NOAA researchers are aiming new kinds of technology at hurricanes to enhance predictions regarding both the path and intensity of each new storm.
While the relatively quiet 2013 Atlantic hurricane season produced the fewest hurricanes on record since 1982, ranking it the sixth least-active season since 1950, this didn’t stop the Hurricane Research Division (HRD) of the Atlantic Oceanographic and Meteorological Laboratory (AOML) from having a successfully active season of data collection.
NOAA researchers will be using several innovative tools, techniques, and research results during the 2012 hurricane season to continue to improve hurricane forecasting. Read our 2012 hurricane research news briefs to learn more.
As the lead principal investigator of the Coral Reef Monitoring Program and Ocean Acidification Program, Derek Manzello, PhD, studies the impacts of ocean acidification on reefs from a variety of ocean sites over time.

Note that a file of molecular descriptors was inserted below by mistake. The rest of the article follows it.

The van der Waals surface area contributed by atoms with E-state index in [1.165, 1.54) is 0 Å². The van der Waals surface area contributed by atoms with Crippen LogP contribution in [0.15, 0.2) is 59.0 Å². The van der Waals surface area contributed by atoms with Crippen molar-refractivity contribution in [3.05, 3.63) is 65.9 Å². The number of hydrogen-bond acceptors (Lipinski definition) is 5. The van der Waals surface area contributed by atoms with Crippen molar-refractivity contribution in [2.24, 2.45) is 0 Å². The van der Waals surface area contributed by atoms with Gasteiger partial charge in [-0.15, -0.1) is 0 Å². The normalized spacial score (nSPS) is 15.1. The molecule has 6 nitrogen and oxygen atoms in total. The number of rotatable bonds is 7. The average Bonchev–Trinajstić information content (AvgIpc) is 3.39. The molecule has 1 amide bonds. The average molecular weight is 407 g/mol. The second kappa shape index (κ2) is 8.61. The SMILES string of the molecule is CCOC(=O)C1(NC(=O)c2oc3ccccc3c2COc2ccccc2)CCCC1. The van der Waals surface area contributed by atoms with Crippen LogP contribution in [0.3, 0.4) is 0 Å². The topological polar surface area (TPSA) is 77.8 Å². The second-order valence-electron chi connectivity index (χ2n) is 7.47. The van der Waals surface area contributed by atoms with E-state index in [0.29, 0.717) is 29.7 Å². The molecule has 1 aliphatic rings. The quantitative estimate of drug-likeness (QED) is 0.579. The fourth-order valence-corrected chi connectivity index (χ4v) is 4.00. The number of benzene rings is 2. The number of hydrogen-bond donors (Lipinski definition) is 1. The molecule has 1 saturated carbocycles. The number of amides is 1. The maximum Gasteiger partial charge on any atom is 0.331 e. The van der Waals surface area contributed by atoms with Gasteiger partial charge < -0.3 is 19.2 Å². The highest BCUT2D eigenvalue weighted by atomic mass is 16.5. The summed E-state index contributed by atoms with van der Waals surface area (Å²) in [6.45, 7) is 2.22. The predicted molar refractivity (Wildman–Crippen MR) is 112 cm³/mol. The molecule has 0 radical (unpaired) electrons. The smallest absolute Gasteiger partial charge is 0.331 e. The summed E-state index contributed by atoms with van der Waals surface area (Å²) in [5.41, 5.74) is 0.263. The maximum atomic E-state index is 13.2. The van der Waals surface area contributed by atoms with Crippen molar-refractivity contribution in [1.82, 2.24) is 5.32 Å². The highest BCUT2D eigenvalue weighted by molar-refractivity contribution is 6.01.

What’s the first thing that comes to mind when you hear the words carbon dioxide? Is it the ocean? In this day and age, it should be. The ocean absorbs about one fourth of the extra carbon dioxide in the air that is released through human activity, according to a researcher at Scripps Institution of Oceanography.
Informing Texas with climate data and information
Predicting rapidly-developing droughts based on plant stress
Understanding the ocean's changing chemistry
Flying research drones and aircraft to collect data on climate change and extreme weather
De Boer, Gijs
NOAA scientist wins Presidential award for using science drones to understand climate change in the Arctic
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